Sugar Maple

Acer saccharum

Family Aceraceae


Notable Features
Leaves: Leaves are opposite*, with five lobes* and moderately deep sinuses*. Edges of the leaf are smooth and untoothed, and do not droop. The underside of the leaf is occasionally hairy, and usually a pale white color. The top of the leaf is a pale green, smooth, and hairless. Leaf stalks are long and slender, with relatively unswollen bases.
Twigs/Buds: Twigs are reddish-brown and glossy, and are covered in tiny, pointed, glossy and slender buds*.
Bark: The bark of the sugar maple is a light gray, traversed by numerous vertical groves and ridges. As the tree ages, the ends of these vertical plates will peel up and off the surface of the tree.
Flowers/ Keys: Pale yellow flowers appear April through June and hang in small clusters at the ends of branches and twigs. These clusters turn into keys*, 1 to 1¼ inches (2-3 centimeters) long, June through September. These keys, like the keys of the red maple, are at a small angle, somewhere under 90 degrees; reddish brown in color.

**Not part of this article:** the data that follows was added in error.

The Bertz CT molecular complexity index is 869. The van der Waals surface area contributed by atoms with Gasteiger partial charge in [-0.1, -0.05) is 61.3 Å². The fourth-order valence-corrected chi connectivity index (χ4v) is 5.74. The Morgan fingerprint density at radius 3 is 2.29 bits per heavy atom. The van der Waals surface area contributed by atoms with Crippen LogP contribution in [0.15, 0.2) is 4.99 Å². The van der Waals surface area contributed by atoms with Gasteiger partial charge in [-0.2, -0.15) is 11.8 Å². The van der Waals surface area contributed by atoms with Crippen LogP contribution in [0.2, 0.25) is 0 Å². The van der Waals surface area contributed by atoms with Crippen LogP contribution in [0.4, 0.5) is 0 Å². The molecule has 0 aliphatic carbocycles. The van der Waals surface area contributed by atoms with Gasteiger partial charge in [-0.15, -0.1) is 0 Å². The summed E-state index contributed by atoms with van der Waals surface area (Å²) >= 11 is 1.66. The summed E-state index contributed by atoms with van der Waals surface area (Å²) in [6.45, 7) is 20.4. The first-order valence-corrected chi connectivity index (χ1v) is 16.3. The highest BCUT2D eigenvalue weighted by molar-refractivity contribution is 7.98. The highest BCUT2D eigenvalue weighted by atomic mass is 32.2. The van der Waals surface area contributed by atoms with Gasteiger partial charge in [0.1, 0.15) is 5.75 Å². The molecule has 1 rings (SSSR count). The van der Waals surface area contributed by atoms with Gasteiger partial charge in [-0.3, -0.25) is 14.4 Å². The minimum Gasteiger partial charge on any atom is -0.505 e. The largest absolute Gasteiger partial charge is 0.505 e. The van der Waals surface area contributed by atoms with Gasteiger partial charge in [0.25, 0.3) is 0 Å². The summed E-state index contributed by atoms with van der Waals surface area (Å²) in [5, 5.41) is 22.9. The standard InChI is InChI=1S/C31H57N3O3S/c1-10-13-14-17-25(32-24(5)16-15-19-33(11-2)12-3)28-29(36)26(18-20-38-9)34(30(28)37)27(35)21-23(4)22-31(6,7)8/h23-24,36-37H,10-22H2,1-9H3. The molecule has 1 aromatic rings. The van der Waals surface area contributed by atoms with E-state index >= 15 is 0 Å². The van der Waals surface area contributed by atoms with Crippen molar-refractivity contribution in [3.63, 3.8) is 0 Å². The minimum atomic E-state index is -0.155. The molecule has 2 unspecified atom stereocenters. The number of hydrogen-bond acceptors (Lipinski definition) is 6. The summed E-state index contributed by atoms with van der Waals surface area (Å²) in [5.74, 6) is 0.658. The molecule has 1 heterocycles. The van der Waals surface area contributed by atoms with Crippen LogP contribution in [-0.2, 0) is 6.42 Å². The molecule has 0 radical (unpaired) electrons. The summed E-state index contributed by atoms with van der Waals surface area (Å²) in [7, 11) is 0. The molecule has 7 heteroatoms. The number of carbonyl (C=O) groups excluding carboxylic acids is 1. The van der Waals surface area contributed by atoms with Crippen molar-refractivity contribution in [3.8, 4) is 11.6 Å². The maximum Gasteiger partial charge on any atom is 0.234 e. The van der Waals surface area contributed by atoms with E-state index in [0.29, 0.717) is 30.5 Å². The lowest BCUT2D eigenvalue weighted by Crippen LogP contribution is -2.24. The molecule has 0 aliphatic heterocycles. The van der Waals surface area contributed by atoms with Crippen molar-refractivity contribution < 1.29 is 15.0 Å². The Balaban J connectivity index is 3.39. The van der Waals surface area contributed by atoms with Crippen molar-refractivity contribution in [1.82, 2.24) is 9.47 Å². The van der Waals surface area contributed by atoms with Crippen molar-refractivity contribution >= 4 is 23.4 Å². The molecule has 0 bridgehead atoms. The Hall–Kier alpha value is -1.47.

Size/Shape: A medium sized tree reaching heights of 40 to 60 feet (12-18 meters), with diameters of 1 to 2 feet (30-60 centimeters).

Location on Campus

(click for map)

A large group of Sugar Maples grows in the gardens on the opposite side of Chapel's Pond from Chapel's Field. There are also a few individuals growing around campus and in Sachar Woods.

Uses
Sugar Maples are the most common source of the sap used for making maple syrup, although the sap of almost any maple can be used as well. Additionally, most teas can be brewed in the unreduced sap as an alternative to sweetened water.

Except where specifically noted, all text, photographs, and drawings copyright Chris Bersbach and Lisa Leombruni 2002. No part of this page may be reproduced without the express permission of the authors.